So it's almost doubled in just one year. The buy now pay later market has now grown to about $132 billion. And by 2030, it is on pace to be 3.68 trillion. This is a massive amount of debt for people to have, and it's really, really accelerating fast. 3.68 trillion is massive, and there are a ton of different retailers that are now offering by now, pay later.

Even major retailers like Amazon, Lululemon, Nike, GameStop, all of these companies offer buy now, pay later, making it easy for people to buy things that they cannot afford and just pay it off. Over time. Now here's the issue here. There's a number of issues with buy now, pay later. We're gonna go through some of these, but they target individuals who may not have the cash to put the money down to buy now, pay later.

And this is going across all different industries from the medical industries. You can go out and get Botox right now and you can use buy now, pay later. You can get laser hair removal and use Buy now. Pay later. You can go buy your favorite Air Jordans and use Buy now. Pay later. This is where when it starts to happen too frequently and we get to this 3 trillion mark by 2030, it is really a difficult position to be in because instead what you should be doing is focusing on purchasing things that you can actually afford.

So here's a couple of reasons why I hate it. Number one is it takes away your financial discipline because if you can buy things at any point in time that you want to without saving up cash for them, what's gonna stop you from doing this? Over and over and over again. Number two, it creates bad financial habits because you're not putting the discipline in place to save up for things in cash.

That is a staple when it comes to personal finance. Now we are all for you spending your dollars. I want you to make it rain on the things that you love, but at the same time, you gotta have the cash available to make it rain on those things that you love. So I want you spinning on your values. I don't want you going into debt for discretionary spinning.

That is not an essential. Number three, you are robbing your future self by going deeper into debt. The more debt that you go into, the more that it's going to take away from your future self and your future wealth building ability. You wanna be able to build as much wealth as you possibly can. Buy now, pay later, robs you of debt because instead of just saving up the cash, having that cash available to you, then being able to invest some of those dollars in the future, you are actually just taking on another piece of debt.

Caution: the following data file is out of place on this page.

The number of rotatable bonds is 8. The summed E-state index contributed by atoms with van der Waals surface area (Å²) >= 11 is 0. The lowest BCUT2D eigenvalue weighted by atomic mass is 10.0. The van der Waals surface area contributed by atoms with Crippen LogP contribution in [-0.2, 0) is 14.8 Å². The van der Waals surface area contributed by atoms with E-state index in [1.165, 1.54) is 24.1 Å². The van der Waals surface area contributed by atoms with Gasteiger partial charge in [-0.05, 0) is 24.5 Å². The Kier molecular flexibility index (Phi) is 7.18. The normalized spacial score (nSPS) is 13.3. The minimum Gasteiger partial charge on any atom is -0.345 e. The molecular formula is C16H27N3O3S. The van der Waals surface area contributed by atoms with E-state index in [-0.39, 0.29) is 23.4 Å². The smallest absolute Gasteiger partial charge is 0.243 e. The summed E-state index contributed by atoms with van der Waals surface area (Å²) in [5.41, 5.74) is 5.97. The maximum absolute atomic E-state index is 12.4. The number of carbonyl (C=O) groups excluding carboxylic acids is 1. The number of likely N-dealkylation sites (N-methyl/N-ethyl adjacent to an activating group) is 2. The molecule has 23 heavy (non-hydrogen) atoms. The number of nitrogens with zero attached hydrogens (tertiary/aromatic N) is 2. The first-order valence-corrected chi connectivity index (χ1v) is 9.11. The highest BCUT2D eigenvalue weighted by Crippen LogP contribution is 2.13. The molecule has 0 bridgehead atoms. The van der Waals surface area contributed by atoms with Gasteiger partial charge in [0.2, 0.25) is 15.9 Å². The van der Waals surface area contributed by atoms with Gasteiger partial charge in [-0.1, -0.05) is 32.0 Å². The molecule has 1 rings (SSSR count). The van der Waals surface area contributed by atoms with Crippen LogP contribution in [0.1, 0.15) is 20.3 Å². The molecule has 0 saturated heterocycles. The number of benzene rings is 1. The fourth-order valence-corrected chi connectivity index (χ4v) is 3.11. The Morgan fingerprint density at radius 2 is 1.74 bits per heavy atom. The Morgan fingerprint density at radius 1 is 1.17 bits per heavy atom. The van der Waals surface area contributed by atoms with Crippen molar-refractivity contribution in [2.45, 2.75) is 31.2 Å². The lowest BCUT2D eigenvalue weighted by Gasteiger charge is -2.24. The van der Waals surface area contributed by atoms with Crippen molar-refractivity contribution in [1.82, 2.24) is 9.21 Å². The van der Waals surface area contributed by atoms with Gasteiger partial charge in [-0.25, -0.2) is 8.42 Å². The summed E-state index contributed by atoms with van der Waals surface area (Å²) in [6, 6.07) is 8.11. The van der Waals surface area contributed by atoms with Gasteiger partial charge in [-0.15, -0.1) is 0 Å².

And if you have multiple of these going on at the same time, really you're. Ary income is going to get eaten up over time. Number four is the interest rate and fees. So if you don't pay off your balance by the promotional period, you're gonna hit interest rates and fees. And there is actually a large percentage of people who do not pay off the balance by the promotional period.

So all of a sudden now they're in true high interest debt and you have these high interest debt rates and you have these fees in place and you have not paid this off. Meaning it is not a priority for you. You've already got. The stuff in hand, and maybe it just feels a little less enticing to pay that off.

You bought those brand new shoes with buy now, pay later, and all of a sudden no shoes are now worn and dirty six months later. So you don't want to have to go out and continue paying this thing down, so you just hit that interest rate debt. This is all the psychology behind Buy now, pay later hidden costs.

So some. Providers have hidden costs that most people don't see until they actually sign up for buy now, pay later. Imagine paying an extra 50 to a hundred dollars for a pair of shoes when you could have just bought it in cash for that same exact price. This is the problem with buy now, pay later. Then you have debt accumulation.

So the problem I see for a lot of people, Is that they would do this over and over and over again, meaning that all of a sudden, first they do buy now, pay later on something small. Maybe they need a new microwave and they do a buy now pay later situation on the new microwave. But then all of a sudden they see some clothes that they absolutely love over at Lululemon.

Your boy loves Lululemon. Your boy has too much Lululemon. His wife makes fun of 'em all the time. But at the same time, if you don't have the cash available to go, Buy that stuff, then you can't just go out there and use buy now, pay later, and then pay it off later. Why? Because the stuff gets old. You're not going to want to pay that off in the future.

And instead you could be taking those extra dollars and putting 'em towards your investments. Only buy stuff that you have available in cash. Ball out 'em, the stuff that you love, but utilize it in cash. So let's say then you're buying these clothes. You already utilize money on the microwave, and then in addition you go out and it starts to snowball.